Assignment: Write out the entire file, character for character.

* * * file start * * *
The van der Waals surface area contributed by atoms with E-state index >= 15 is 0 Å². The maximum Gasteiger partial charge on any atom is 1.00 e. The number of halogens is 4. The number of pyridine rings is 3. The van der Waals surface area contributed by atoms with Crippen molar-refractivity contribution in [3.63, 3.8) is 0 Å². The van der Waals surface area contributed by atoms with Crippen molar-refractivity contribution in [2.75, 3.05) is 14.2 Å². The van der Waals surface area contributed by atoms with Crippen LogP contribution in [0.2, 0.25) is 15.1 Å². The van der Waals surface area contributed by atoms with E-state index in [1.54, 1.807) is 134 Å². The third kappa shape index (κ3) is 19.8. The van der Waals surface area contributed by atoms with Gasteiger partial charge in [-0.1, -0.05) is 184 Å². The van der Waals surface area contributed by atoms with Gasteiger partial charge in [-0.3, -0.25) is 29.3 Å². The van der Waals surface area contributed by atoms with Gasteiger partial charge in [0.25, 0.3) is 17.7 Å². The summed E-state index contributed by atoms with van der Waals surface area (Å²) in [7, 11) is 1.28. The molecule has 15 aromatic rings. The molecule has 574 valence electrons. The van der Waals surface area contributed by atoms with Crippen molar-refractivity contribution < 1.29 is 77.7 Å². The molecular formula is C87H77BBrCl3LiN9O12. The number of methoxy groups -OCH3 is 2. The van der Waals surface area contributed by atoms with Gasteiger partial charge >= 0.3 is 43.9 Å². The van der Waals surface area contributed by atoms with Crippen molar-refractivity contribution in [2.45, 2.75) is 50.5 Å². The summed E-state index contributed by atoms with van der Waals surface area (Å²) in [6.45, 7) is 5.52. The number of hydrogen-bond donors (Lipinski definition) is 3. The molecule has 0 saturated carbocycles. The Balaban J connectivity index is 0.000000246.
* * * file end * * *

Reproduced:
The van der Waals surface area contributed by atoms with E-state index >= 15 is 0 Å². The maximum Gasteiger partial charge on any atom is 1.00 e. The number of halogens is 4. The number of pyridine rings is 3. The van der Waals surface area contributed by atoms with Crippen molar-refractivity contribution in [3.63, 3.8) is 0 Å². The van der Waals surface area contributed by atoms with Crippen molar-refractivity contribution in [2.75, 3.05) is 14.2 Å². The van der Waals surface area contributed by atoms with Crippen LogP contribution in [0.2, 0.25) is 15.1 Å². The van der Waals surface area contributed by atoms with E-state index in [1.54, 1.807) is 134 Å². The third kappa shape index (κ3) is 19.8. The van der Waals surface area contributed by atoms with Gasteiger partial charge in [-0.1, -0.05) is 184 Å². The van der Waals surface area contributed by atoms with Gasteiger partial charge in [-0.3, -0.25) is 29.3 Å². The van der Waals surface area contributed by atoms with Gasteiger partial charge in [0.25, 0.3) is 17.7 Å². The summed E-state index contributed by atoms with van der Waals surface area (Å²) in [7, 11) is 1.28. The molecule has 15 aromatic rings. The molecule has 574 valence electrons. The van der Waals surface area contributed by atoms with Crippen molar-refractivity contribution < 1.29 is 77.7 Å². The molecular formula is C87H77BBrCl3LiN9O12. The number of methoxy groups -OCH3 is 2. The van der Waals surface area contributed by atoms with Gasteiger partial charge >= 0.3 is 43.9 Å². The van der Waals surface area contributed by atoms with Crippen molar-refractivity contribution in [2.45, 2.75) is 50.5 Å². The summed E-state index contributed by atoms with van der Waals surface area (Å²) in [6.45, 7) is 5.52. The number of hydrogen-bond donors (Lipinski definition) is 3. The molecule has 0 saturated carbocycles. The Balaban J connectivity index is 0.000000246.